Readings: The Monument, part 1

Thoughts and notes from reading the chapter the Monument in Malcolm Miles book Art, Space, and the City.

I am currently working on a project that exists in the realm or genre of the monument and have therefore started reading some texts that relate to the subject. Here follows a summary and some reflections on the chapter the Monument from Malcolm Miles book Art, Space, and the City.

Miles begins by stipulating that the monument is a device of social control and that the monument represents a sort of consensus of values. Miles argues that culture becomes a means of preserving social order by displacing value into an aesthetic domain and 'setting up a duality of art and life, allowing the impact of power or money on every day life to be unquestioned, or at least less questioned.'

This to me makes some sense and I think it important to add that the material composition of the monument helps to stabilize these values as well. Bronze and stone speak of a permanence that is not easily swayed by the day-to-day fluctuations in history. When there is a radical or permanent shift in the values of a society or a society is fundamentally changed through pressures from external sources, for example through conquest, the tearing down of these monuments become symbolically significant for the the same reasons.

The iconic images of this statue coming down and Iraqi civilians cheering is controversial as it turned out to that it was not a spontaneous moment brought on by Iraqis but rather a managed moment by the U.S. military.

The iconic images of this statue coming down and Iraqi civilians cheering is controversial as it turned out to that it was not a spontaneous moment brought on by Iraqis but rather a managed moment by the U.S. military.

According to Miles there are two kinds of space in which a monument or public art work 'works'. One is the formal, 'value-free', framework of the architecture of the site and the other is the informal and mutable kind of public space composed of the space around the bodies of the city dwellers. This second informal space is 'replete with values, personal associations, appropriations, exclusions and invitations, and the shared and disputed issues of the public real, a set of overlaying spaces 'disordered' by the users, and as such a psychological space, which can not be defined by map coordinates.' Miles goes on to explain how these two spaces inform the role of public art: 'either public space creates wider access to the privileged aesthetic domain, but requires a level of cultural education if art is to be appreciated, [...] or art [...] is a form of street life, a means to articulate the implicit values of a city when its users occupy the place of determining what the city is.'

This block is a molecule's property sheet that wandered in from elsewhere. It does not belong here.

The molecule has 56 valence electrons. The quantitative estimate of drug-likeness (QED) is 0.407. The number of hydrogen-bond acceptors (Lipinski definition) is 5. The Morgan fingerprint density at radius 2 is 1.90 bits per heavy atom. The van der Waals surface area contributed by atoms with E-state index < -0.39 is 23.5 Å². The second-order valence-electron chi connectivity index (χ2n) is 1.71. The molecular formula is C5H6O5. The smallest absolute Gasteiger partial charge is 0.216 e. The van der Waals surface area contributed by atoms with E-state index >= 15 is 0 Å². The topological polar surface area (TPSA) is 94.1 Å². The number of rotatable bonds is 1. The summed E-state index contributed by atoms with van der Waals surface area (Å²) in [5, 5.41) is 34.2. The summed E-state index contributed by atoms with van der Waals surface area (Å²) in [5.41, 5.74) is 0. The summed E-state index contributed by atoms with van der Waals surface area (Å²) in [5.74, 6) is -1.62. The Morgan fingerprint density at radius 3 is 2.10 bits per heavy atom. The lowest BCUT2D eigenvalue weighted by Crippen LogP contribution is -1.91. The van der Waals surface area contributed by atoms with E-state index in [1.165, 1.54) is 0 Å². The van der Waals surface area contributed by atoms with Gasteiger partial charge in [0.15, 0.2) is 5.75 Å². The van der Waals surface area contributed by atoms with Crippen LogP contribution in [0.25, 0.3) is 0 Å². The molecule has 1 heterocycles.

The sculpture  Old Norms New Forms  in Örebro is known first and foremost as "the Coffin" by its residents. An interesting example of the informal space Miles talkes about trumping the formal.

The sculpture Old Norms New Forms in Örebro is known first and foremost as "the Coffin" by its residents. An interesting example of the informal space Miles talkes about trumping the formal.

The next topic or concept that Miles brings up that is important, especially in relation to my own project that is in development, is the perhaps obvious reflection that violence seems to be central to the concept of the monument. Even when the monument does not depict an actual figure related to violence the cementing of a specific historic narrative is present in almost every public work of art. This depiction of a past as the past could well be viewed as a form of violence and is not only limited to the figurative art work but also of the abstract. Once again the space that the monument occupies and the material (and cost of production) creates a narrative of what forms of expression and versions of history are acceptable and by simple exclusion which are not.


This is getting lengthy - to be continued!

Works: exploding tree

The blank page/canvas is a foe not easily defeated. Many years ago I started drawing an image of an exploding tree on the first page of any new notebook I acquired. The tree is unimportant, it could as well be an airplane, a self-portrait or any other mundane subject - the point is to defeat the blank page. This notebook is much like any other notebook and I will treat it in the same fashion. So I begin with an exploding tree.

A5, graphite

A5, graphite